It hurts to be disappointed, or worse, lied to. There is nothing worse than the feeling of waking up one day and realizing that everything you believed to be true was absolute malarkey.
Back in 2006, when I was still in journalism school, my classmate and I came to Ireland during our Christmas vacation to shoot a documentary in which we explored American immigration reform issues and Ireland’s then-booming economy.
We talked to an economist from the Economic and Social Research Institute, as well as to the CEO of a small investment firm, and a researcher from the Central Statistics Office. All of them offered the same caveat about the Irish economy: things are good now, but the level of growth is not sustainable, so it is up to political leaders and financial regulators to tread carefully, so that Ireland will experience a gradual decline, rather than a sudden bottoming-out.
If two student-journalists were privy to this information, I am sure that the people in the highest eschelons of the government had this, and much more information at their disposal.
So what were they thinking? Or more importantly, what were they doing?
Why did they ignore these warnings? Because they were too busy enjoying the spoils of the good times? Or, did they know that, no matter what, they, and their financial assets, would always be preserved? Were they cooking up ways to protect their own financial assets, and those of their buddies, in case of an economic meltdown?
The government says that it’s the banks’ fault for Ireland’s financial crisis, while the banks say it’s the government’s fault for guaranteeing all of their faulty loans.
We have heard dozens of speeches about who is or isn’t to blame, but what good are these excuses to the mothers and fathers in Ireland who now have to feed their children on chicken from a can or chop moldy bits off the bread to make it last?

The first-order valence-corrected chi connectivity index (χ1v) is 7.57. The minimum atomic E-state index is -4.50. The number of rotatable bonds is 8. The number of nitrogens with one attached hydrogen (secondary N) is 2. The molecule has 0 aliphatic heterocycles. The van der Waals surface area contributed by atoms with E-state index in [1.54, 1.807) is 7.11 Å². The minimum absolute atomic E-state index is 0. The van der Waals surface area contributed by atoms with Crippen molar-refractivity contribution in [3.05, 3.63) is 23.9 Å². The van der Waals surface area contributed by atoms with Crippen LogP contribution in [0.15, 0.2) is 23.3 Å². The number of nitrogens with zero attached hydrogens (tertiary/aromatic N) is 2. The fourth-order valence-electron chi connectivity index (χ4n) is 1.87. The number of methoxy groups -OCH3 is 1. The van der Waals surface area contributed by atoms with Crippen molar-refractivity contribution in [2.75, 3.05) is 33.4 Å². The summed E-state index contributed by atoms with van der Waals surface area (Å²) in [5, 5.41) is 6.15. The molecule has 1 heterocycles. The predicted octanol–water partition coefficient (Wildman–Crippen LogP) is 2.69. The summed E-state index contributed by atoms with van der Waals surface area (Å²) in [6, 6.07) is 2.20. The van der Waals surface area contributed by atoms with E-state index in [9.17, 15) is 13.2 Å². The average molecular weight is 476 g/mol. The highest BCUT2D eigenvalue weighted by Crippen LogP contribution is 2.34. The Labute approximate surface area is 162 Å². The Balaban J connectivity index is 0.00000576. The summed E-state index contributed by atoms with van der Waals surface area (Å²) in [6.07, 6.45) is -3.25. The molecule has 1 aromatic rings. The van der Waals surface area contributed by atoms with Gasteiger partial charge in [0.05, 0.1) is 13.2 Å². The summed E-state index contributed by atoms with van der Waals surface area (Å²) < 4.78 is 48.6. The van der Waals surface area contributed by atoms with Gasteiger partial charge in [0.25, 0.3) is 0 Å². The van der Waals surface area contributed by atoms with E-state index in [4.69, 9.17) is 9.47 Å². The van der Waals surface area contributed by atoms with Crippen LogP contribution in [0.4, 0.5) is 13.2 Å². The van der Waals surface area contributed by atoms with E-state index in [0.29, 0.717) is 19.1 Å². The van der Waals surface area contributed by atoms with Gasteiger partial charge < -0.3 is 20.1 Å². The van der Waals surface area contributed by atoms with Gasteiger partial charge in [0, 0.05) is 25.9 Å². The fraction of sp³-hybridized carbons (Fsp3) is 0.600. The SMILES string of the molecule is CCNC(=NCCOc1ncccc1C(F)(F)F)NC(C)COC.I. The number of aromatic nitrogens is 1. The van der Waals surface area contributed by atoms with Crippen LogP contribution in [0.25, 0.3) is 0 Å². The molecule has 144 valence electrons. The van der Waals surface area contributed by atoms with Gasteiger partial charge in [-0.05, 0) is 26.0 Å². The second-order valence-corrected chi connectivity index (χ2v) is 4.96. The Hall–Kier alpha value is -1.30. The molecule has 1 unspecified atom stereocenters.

Excuses are meaningless when it comes down to it, because the damage has already been done.
I doubt that many Irish people will express remorse if there is another confidence vote and Prime Minister Cowen does not win by a hair this time.
He and his ministers had their chance, he did wrong by his people, and if you ask me, I’d say his future is a little like the Bob Dylan lyric: “it’s a hard rain’s a-gonna fall.”
When mistakes of this magnitude are made, a total and utter cleansing needs to take place.
After George W. Bush, the citizens of the United States came together to elect a one-term Senator named Barack Obama as President. Perhaps we were desperate to elect someone who seemed like an honest man.
We hoped he’d bring back the dignity that we’d lost when we heard the truth about extraordinary rendition, torture in US military prisons, and Iraqi WMDs that didn’t actually exist.
Although he’s still struggling to bring about all of the changes he promised us, we can at least find comfort in our belief that he’s a clean politician, and a leader we can trust.
That’s exactly what Ireland needs now: an absolute fresh start.
I have little faith that the people who, at the very least, stood idly by, and watched as this crisis happened in the first place, will be competent enough to fix the problem.
It would be a sign of a new beginning if the Prime Minster and the banks that receive the EU funds openly consult experts within the banks as well as outsiders with relevant knowledge, to discern how best to use the money to bring about change for those who need it most: the Irish people. All anyone is hoping for is opportunity to grow once more in the Emerald Isle.
Photo by: Aoife Challis
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